The Town of North Hempstead has allocated millions of dollars for upgrades to North Hempstead Beach Park in its proposed capital plan for 2019-23.
The park, formerly known as Bar Beach, will see the reconstruction of its parking lots, wetland restoration, design and replacement of its fishing pier, final modifications to the installed nonmotorized dock, as well as the continuation of a visioning project that will include improving the sanitary system in the park.
The visioning project is the most costly with the town expecting to invest almost $14.5 million over the next five years.
It is the culmination of an ongoing project that aspires to revitalize the North Hempstead Beach Park and the nearby 200 acres of woodlands. The town administration sought the opinion of residents when formulating the plan.
Improvements to the sanitary system are to be made during fiscal year 2019 and will cost almost $2 million.
The upgrades to the sanitary system will consist of relining the existing gravity sanitary system, improving the pump station, and constructing a forced main that will connect to the Port Washington Sewer District.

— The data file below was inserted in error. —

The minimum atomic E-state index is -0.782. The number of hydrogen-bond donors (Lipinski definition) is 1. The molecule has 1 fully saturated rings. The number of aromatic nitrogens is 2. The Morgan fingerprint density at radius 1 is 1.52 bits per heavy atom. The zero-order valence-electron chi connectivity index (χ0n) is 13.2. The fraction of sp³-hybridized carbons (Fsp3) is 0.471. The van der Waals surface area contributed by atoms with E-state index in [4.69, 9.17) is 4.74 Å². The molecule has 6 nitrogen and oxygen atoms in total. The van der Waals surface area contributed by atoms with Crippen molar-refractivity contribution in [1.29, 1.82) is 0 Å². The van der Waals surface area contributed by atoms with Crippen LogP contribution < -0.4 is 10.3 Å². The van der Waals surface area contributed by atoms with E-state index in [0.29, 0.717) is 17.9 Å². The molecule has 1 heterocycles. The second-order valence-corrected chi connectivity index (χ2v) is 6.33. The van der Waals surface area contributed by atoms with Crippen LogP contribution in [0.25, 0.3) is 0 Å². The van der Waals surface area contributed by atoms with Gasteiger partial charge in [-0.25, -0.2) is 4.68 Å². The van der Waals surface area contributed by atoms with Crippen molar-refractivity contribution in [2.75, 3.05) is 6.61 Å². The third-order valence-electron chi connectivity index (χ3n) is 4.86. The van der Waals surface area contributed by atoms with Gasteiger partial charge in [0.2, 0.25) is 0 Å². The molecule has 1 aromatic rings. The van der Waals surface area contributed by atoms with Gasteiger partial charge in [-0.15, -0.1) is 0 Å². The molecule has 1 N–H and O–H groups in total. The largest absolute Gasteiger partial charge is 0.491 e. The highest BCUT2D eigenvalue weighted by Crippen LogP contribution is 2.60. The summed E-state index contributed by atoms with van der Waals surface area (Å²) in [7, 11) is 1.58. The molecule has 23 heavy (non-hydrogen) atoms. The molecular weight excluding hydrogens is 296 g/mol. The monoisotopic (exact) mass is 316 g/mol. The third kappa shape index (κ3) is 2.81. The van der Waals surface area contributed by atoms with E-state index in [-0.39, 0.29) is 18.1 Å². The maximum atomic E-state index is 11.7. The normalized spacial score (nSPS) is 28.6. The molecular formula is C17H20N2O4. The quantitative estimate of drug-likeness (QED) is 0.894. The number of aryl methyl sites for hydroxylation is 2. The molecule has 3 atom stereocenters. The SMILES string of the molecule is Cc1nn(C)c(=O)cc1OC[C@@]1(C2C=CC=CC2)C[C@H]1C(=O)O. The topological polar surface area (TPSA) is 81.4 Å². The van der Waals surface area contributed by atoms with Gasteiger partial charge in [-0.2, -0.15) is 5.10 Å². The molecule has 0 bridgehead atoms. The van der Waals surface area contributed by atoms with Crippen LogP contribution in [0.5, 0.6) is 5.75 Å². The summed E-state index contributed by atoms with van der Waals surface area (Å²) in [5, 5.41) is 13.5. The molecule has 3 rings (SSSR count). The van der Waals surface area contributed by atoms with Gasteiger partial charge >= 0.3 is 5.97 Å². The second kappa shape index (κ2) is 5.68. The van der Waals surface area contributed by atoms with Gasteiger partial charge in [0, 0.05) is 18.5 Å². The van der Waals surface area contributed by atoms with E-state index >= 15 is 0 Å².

The overall visioning process is to come up with a plan that will attract town residents and visitors to North Hempstead Beach Park as well as address environmental concerns such as surrounding stormwater runoff.
A World Trade Center Memorial will be incorporated into the park and possibly a rowing course as well.
The reconstruction of both the north side and south side parking lots will be incorporated into the visioning project.
The cost for the north side parking lot will be paid for with a reimbursement from FEMA due to it having been affected by Hurricane Sandy when it was used as a location to store and dispose of debris.
The newly constructed parking lot will be “designated as an official debris pad capable of accommodating large-scale debris from future disasters,” says the proposed plan.
The south side parking lot will see the removal of its existing asphalt and related fencing.
The proposed plan includes funding for the reconstruction of the fishing pier at the beach park. The project is expected to cost just over $2 million.
The park’s nonmotorized dock, which was opened to the public in July, will also see some final modifications, according to the plan.
A grant from the state’s Department of Environmental Conservation will aid in the cost of a project to restore the park’s wetlands, which is expected to cost $900,000.